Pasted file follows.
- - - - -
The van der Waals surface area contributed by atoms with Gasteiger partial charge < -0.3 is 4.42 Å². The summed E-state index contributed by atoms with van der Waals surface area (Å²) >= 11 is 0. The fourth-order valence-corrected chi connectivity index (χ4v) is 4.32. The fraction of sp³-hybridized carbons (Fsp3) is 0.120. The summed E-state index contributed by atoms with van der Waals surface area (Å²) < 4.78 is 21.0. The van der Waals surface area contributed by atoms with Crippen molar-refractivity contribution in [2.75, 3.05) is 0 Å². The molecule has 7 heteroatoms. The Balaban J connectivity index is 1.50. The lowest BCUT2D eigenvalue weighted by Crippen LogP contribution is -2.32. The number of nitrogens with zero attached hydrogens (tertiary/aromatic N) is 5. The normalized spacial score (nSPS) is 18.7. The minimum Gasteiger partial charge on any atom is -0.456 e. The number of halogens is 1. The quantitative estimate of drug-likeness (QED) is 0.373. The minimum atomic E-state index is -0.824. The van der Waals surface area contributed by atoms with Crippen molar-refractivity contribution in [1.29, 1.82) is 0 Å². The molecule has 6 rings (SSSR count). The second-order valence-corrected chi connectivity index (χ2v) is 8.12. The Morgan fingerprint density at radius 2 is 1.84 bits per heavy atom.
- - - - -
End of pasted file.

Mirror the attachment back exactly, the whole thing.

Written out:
The van der Waals surface area contributed by atoms with Gasteiger partial charge < -0.3 is 4.42 Å². The summed E-state index contributed by atoms with van der Waals surface area (Å²) >= 11 is 0. The fourth-order valence-corrected chi connectivity index (χ4v) is 4.32. The fraction of sp³-hybridized carbons (Fsp3) is 0.120. The summed E-state index contributed by atoms with van der Waals surface area (Å²) < 4.78 is 21.0. The van der Waals surface area contributed by atoms with Crippen molar-refractivity contribution in [2.75, 3.05) is 0 Å². The molecule has 7 heteroatoms. The Balaban J connectivity index is 1.50. The lowest BCUT2D eigenvalue weighted by Crippen LogP contribution is -2.32. The number of nitrogens with zero attached hydrogens (tertiary/aromatic N) is 5. The normalized spacial score (nSPS) is 18.7. The minimum Gasteiger partial charge on any atom is -0.456 e. The number of halogens is 1. The quantitative estimate of drug-likeness (QED) is 0.373. The minimum atomic E-state index is -0.824. The van der Waals surface area contributed by atoms with Crippen molar-refractivity contribution in [1.29, 1.82) is 0 Å². The molecule has 6 rings (SSSR count). The second-order valence-corrected chi connectivity index (χ2v) is 8.12. The Morgan fingerprint density at radius 2 is 1.84 bits per heavy atom.